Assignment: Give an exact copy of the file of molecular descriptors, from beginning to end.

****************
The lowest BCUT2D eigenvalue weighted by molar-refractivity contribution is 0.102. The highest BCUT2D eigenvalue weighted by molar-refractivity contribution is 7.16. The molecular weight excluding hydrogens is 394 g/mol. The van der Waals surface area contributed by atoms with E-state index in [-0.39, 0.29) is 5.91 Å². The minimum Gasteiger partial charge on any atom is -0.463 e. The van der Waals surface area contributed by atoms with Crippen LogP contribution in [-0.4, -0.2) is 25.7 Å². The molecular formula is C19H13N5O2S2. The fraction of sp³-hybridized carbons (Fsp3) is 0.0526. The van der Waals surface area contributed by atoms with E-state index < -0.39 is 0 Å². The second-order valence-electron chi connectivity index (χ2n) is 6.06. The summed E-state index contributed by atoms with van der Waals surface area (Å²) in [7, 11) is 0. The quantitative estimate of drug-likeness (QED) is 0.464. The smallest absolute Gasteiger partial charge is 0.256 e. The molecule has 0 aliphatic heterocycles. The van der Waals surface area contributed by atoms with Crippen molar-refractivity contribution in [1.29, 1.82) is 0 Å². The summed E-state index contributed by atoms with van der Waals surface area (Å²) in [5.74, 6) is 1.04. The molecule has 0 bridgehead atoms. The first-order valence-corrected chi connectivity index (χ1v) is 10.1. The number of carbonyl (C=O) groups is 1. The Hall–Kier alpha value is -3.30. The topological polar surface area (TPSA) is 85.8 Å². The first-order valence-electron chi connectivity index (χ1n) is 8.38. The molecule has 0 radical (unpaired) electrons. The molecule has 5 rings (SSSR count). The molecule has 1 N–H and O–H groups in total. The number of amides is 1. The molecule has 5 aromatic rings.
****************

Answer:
The lowest BCUT2D eigenvalue weighted by molar-refractivity contribution is 0.102. The highest BCUT2D eigenvalue weighted by molar-refractivity contribution is 7.16. The molecular weight excluding hydrogens is 394 g/mol. The van der Waals surface area contributed by atoms with E-state index in [-0.39, 0.29) is 5.91 Å². The minimum Gasteiger partial charge on any atom is -0.463 e. The van der Waals surface area contributed by atoms with Crippen LogP contribution in [-0.4, -0.2) is 25.7 Å². The molecular formula is C19H13N5O2S2. The fraction of sp³-hybridized carbons (Fsp3) is 0.0526. The van der Waals surface area contributed by atoms with E-state index < -0.39 is 0 Å². The second-order valence-electron chi connectivity index (χ2n) is 6.06. The summed E-state index contributed by atoms with van der Waals surface area (Å²) in [7, 11) is 0. The quantitative estimate of drug-likeness (QED) is 0.464. The smallest absolute Gasteiger partial charge is 0.256 e. The molecule has 0 aliphatic heterocycles. The van der Waals surface area contributed by atoms with Crippen molar-refractivity contribution in [1.29, 1.82) is 0 Å². The summed E-state index contributed by atoms with van der Waals surface area (Å²) in [5.74, 6) is 1.04. The molecule has 0 bridgehead atoms. The first-order valence-corrected chi connectivity index (χ1v) is 10.1. The number of carbonyl (C=O) groups is 1. The Hall–Kier alpha value is -3.30. The topological polar surface area (TPSA) is 85.8 Å². The first-order valence-electron chi connectivity index (χ1n) is 8.38. The molecule has 0 radical (unpaired) electrons. The molecule has 5 rings (SSSR count). The molecule has 1 N–H and O–H groups in total. The number of amides is 1. The molecule has 5 aromatic rings.